Entertainment Magazine

Beyond and Back...ish

Posted on the 24 June 2021 by Sjhoneywell
Films: Audrey Rose
Format: DVD from Manteno Public Library through interlibrary loan on the new portable. Beyond and Back...ish

It seems like a year since I’ve posted something (and it has been almost two weeks). Daughter’s graduation and last show with her dance school, preparation for college, end of term for me, and a death in the family will do that. It honestly feels like more than a week since I’ve even watched a movie. When life spirals out of control, entertainment and hobbies are the first things to drop off. This hasn’t changed the fact that there is a stack of movies to my immediate right. Now that things are starting to calm down, it’s time to get to them. The one movie from interlibrary loan seemed like a good place to start, thus this review of Audrey Rose.

I remember vaguely when the book Audrey Rose was published only because one of my sisters was intensely weird about it. The basic story is that a little girl named Audrey Rose dies in a car accident and is immediately reincarnated into the body of another girl. Audrey’s father searches for the new vessel of his daughter’s soul and eventually finds her. That’s pretty much the story of the movie as well, just with added Anthony Hopkins and Marsha Mason.

Honestly, that paragraph above is essentially the entire plot of Audrey Rose. The accident that kills Audrey is 11 years in the past of the movie’s present. We’re going to start with the Templeton family, father Bill (John Beck, looking exactly like he did as Moonpie in Rollerball), mother Janice (Mason), and daughter Ivy (Susan Swift). Their lives seem completely normal, aside from the fact that they start noticing the presence of a strange man on public transportation, at Bill’s job, and (most disturbingly) outside of Ivy’s school.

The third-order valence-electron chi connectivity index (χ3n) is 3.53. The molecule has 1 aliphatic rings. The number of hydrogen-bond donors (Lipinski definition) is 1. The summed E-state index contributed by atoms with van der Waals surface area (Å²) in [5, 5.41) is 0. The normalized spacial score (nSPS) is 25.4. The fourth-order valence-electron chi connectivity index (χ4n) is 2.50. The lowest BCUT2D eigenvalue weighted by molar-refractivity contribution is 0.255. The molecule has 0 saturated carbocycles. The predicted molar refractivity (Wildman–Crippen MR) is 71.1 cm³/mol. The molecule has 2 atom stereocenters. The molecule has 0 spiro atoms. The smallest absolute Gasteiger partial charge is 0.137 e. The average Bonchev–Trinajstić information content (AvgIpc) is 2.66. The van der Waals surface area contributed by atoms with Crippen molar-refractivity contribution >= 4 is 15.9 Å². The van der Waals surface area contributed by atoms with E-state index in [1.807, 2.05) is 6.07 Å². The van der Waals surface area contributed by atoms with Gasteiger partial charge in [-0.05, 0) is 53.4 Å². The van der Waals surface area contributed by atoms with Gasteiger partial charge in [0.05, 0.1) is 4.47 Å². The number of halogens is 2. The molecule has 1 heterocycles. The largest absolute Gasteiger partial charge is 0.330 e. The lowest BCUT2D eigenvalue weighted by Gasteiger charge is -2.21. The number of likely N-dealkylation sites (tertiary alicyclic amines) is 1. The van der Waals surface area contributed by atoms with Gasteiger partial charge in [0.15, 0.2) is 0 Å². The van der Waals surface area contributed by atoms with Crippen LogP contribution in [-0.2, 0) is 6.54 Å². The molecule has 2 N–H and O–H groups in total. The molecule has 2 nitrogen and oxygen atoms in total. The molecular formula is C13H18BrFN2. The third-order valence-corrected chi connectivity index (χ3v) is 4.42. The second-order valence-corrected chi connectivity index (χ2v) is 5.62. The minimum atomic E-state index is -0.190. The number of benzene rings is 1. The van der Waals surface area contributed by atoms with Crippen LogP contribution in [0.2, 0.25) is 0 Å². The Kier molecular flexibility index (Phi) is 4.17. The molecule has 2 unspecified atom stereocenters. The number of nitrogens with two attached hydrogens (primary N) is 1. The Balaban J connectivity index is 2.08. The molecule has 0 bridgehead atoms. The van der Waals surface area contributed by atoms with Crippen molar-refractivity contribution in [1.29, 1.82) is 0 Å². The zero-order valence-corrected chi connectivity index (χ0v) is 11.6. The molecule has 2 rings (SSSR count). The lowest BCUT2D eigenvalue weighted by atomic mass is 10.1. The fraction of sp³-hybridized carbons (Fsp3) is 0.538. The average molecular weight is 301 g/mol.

That man is Elliot Hoover (Hopkins), the grieving father of Audrey Rose. He eventually confronts the Templetons with what he thinks is going on, and Janice, initially skeptical and a bit terrified of Hoover, starts to buy into his story when she realizes that Ivy has bizarre, inexplicable nightmares every year around her birthday—which coincides with Audrey Rose’s violent death. Hoover takes his encounters with a few psychics as evidence for his case, but Bill—presented here as a skeptical atheist, and thus not trustworthy in 1970s Hollywood, finds that to be more than a bridge too far. But more and more things start to demonstrate Hoover’s beliefs as reality, not the least of which is his ability to calm down Ivy during her nightmares by using the name of his dead daughter.

Eventually, Hoover kidnaps Ivy, kind of, which leads to a big ol’ show trial, which is how the movie spends the third act. I honestly wasn’t expecting this to end in a courtroom drama with John Hillerman in the role of the Templetons’ attorney.

Where Audrey Rose fails is in the scare department. The trailer is relatively creepy, helped a great deal by the disturbing cover art for the book. And the trailer is far more upsetting and disturbing than the film could ever hope to be. There’s one really good creepy moment—Ivy is spending a night in a hotel with her mother. Janice awakens and finds Ivy standing in the bathroom, looking at herself in the mirror, and more or less asking for Audrey Rose to come out, a la Candyman. It’s a great moment in a movie that really could have used more of them.

My biggest issue with Audrey Rose is the casting of Marsha Mason. As I’ve said a number of times on this blog, I’m not a fan. There are a number of actors who I have learned to love by watching them over and over. Believe it or not, if you go back far enough, you can find a post where I wonder why everyone seems so blown away by Bette Davis, who is now one of my favorite all-time actresses. I’ve warmed to Renee Zellwegger and I have a much nicer opinion of Keanu Reeves and Clive Owen. Marsha Mason, though, I still don’t like. I can’t think of a movie (Cinderella Liberty…maybe…, and she’s better than James Caan in Chapter Two) where I wouldn’t want someone else in the role. She immediately pulls me out of any movie I see her in, and it doesn’t help that in Audrey Rose she spends a lot of time crying or looking like she’s about to cry.

Audrey Rose is fine. It’s billed as a horror movie, but is one only tangentially, and only because it deals with reincarnation. It’s a lot closer to a drama with elements of magical realism than anything else, so it’s a disappointment in that respect. I can’t imagine needing to watch this a second time.

Why to watch Audrey Rose: It feels like a very different plot than seems typical for horror.
Why not to watch: Marsha Mason is the best you could get?

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